Non-Hodgkin’s Lymphoma is cancer that starts in cells called lymphocytes, which are part of the body’s immune system. While the exact cause is unknown, it may be triggered by infections or a compromised immune system.
If you or a loved one are worried about developing Non-Hodgkin’s Lymphoma, this section details more about what Non-Hodgkin’s Lymphoma is, how it develops and what the common symptoms are.
If you are facing Non-Hodgkin’s Lymphoma, we have information to help you understand more about what lies ahead, such as how lymphoma is diagnosed, possible treatments and where to get further support.
Lymphoma is a cancer that develops in the lymphatic system, which is part of the body’s immune system. It occurs when lymphocytes, white blood cells that help protect the body from infection and disease, begin behaving abnormally. Lymphocytes are in the lymph nodes and other lymphoid tissues, such as the spleen and bone marrow.
There are two main types of lymphomas: Hodgkin’s Lymphoma and Non-Hodgkin’s Lymphoma. Non-Hodgkin’s Lymphoma is far more common than Hodgkin’s Lymphoma, and behaves, spreads and responds to treatment differently.
Because lymph tissue is found throughout the body, Non-Hodgkin’s Lymphoma can develop in almost any part of the body. The most common place for cancer to occur is in the lymph nodes, called a nodal lymphoma. However, some lymphomas develop in other tissues around the body that the lymphatic system extends to, such as the kidneys and gut. These are called extranodal lymphomas. From there, cancer can then spread to organs such as the spleen, bone marrow, liver or lungs.
According to Leukemia and Lymphoma Research , there are at least 35 different types of Non-Hodgkin’s Lymphoma. This cancer can occur in both adults and children.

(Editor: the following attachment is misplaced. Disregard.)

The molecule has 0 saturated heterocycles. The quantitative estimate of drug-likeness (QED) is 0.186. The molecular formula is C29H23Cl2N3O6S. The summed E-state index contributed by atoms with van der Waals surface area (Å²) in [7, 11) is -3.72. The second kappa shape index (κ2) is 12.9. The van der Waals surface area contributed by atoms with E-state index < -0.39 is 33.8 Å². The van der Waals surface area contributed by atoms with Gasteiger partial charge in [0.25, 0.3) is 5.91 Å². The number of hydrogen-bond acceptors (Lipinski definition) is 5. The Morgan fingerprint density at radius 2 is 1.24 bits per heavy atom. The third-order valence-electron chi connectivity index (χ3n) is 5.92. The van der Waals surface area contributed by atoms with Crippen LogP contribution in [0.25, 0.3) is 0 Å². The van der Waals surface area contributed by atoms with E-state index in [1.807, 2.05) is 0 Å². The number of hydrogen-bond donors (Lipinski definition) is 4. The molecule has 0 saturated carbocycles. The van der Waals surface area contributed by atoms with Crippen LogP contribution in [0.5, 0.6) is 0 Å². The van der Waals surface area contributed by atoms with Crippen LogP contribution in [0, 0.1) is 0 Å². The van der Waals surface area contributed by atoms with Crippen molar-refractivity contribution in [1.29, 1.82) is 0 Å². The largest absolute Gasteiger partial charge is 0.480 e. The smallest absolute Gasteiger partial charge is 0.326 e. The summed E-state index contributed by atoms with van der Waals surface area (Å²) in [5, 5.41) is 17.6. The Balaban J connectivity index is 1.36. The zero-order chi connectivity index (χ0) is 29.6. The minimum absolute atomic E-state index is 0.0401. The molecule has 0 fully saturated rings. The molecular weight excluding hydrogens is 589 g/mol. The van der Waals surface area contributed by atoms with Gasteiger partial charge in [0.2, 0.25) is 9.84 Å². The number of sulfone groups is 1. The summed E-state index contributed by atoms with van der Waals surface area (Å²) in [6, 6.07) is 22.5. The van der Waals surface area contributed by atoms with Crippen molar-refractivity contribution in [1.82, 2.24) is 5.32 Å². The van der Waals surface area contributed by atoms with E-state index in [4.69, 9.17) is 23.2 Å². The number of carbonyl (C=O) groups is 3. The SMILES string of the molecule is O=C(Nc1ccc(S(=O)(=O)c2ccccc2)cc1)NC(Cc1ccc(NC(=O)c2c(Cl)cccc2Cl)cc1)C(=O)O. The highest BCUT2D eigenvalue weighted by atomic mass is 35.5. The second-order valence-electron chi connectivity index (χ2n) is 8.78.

Symptoms of Non-Hodgkin’s Lymphoma vary, depending on the area of the body affected by the disease. Common symptoms include:
Make an appointment with your doctor if you are experiencing any of the symptoms above, especially if you have a lump on your body that hasn’t gone away. While enlarged lymph nodes are much more commonly caused by infections than lymphoma, it is still important to have your symptoms checked by your doctor.
Your doctor will conduct various tests and procedures to diagnose Non-Hodgkin’s Lymphoma. These can include:
After being diagnosed with Non-Hodgkin’s Lymphoma, your doctors will also need to find out where the lymphoma is in your body, how many groups of lymph nodes are affected, and whether or not it has spread to other organs. This process is called staging. Staging is very important because the treatment and your outlook for survival depend on the exact type and stage of the cancer.
Non-Hodgkin’s Lymphoma is commonly staged from I to IV:
Your treatment options are determined based on your personal circumstances, including the type and stage of your lymphoma, your age and your overall health. The American Cancer Society suggests getting a second professional opinion to help you feel more confident with the treatment plan you choose.
The main types of treatment for Non-Hodgkin’s Lymphoma are:
The majority of people with Non-Hodgkin’s Lymphoma do not have any of the known risk factors associated with the disease. This means that, for now, there is no proven way to protect against and prevent Non-Hodgkin’s Lymphoma.
However, the American Cancer Society holds that avoiding known risk factors is still the best preventative measure one can take to reduce the risk of developing Non-Hodgkin’s Lymphoma. Some known risk factors are: